NASA's Hubble Space Telescope has caught the eerie, wispy tendrils of a dark interstellar cloud being destroyed by the passage of one of the brightest stars in the Pleiades star cluster. Like a flashlight beam shining off the wall of a cave, the star is reflecting light off the surface of pitch black clouds of cold gas laced with dust. These are called reflection nebulae.
[img src=]1310The Ghost of Neptune
This classic planetary nebula in Hercules resembles a ghostly planet Neptune.
[img src=]1170Glowing Eye Nebula
Some have called this planetary nebula "God's Eye".<br /><br />Glowing in the constellation Aquila, the nebula is a cloud of gas ejected several thousand years ago from the hot star visible in its center. Planetary nebulae have nothing to do with planets. They are shells of gas thrown off by Sun-like stars nearing the ends of their lives. The star's loss of its outer, gaseous layers exposes the hot stellar core, whose strong ultraviolet radiation then causes the ejected gas to fluoresce as the planetary nebula.
[img src=]840Cat's Eye Nebula
When show with it's halo, the Cat's Eye Nebula is even more eerie, more resembling the eye of some gargantuan feline
[img src=]490The Little Ghost
This little orb lies in Ophiuchus and taunts astronomers with its faint appearance.<br /><br />NGC6369 is a fifteen hundred year old planetary nebula that is the remains of a star that was once comparable to our own Sun in mass.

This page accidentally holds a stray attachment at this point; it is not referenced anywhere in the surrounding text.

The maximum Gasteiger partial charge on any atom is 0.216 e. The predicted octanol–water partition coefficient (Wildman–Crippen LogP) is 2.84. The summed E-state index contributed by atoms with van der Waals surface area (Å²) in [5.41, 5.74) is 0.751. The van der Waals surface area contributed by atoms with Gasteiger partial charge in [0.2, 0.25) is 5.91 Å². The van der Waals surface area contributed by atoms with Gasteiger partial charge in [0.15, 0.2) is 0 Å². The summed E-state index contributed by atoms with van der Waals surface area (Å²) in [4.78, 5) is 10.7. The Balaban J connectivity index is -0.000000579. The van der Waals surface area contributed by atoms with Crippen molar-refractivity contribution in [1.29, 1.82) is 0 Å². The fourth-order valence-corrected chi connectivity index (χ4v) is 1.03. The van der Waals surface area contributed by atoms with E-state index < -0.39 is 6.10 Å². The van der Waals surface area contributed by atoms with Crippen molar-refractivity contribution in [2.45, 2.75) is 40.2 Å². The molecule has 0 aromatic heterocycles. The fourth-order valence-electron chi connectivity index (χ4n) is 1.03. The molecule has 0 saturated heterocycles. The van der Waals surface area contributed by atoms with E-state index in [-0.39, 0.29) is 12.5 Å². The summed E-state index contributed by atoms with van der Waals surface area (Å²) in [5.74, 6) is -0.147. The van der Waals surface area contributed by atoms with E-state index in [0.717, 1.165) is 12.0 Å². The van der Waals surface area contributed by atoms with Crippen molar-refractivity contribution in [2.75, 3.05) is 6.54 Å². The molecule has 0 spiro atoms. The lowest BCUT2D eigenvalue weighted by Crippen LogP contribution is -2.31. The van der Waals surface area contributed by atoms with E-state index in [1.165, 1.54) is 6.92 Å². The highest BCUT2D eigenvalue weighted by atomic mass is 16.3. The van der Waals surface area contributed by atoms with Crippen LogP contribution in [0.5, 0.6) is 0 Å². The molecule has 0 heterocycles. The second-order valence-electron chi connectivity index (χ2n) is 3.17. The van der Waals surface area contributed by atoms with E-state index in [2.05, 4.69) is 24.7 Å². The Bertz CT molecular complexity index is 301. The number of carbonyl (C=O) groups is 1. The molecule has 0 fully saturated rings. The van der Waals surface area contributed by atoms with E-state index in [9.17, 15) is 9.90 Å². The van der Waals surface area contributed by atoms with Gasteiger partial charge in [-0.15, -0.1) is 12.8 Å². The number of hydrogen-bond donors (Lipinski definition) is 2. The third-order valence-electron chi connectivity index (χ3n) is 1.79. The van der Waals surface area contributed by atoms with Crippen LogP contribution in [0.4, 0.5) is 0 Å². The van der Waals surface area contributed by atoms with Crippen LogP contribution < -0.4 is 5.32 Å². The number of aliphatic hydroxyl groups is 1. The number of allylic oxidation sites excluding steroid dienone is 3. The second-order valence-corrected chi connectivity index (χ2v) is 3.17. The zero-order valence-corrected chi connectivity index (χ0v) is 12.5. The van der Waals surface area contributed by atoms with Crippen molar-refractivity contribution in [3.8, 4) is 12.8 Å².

[img src=]370Somebody is Watching You!
A large cloud of gas surrounds two clusters of stars that seem to be watching you, glaring at you.<br /><br />This is the star forming cloud NGC2467. Each eye is, in reality, a cluster of stars which are blowing holes in the gas cloud giving the appearance of a pair of eyes who's glare burns right through to your core.
[img src=]430The Running Ghost Nebula
What could frighten a ghost? Whatever it was, it sent this guy flying across the cosmos.<br /><br />If this nebula looks familiar, it should, in a twisted way. It is actually the Witch Head Nebula rotated 90 degrees.
[img src=]250Screaming Monkey in the Sky
In this Spitzer Space Telescope infrared image of DR 6, a star forming cloud containing about a dozen nascent stars. The wind from these stars are blowing the cloud away from them forming the eyes and the mouth of the Screaming Monkey
[img src=]190SH2-136
In space no one can hear you scream! I'm not sure what it is on the right that's chasing those two poor, terrified people running away with their arms up in the air, but it must be really frightening.
[img src=]180Tarantulas in the Sky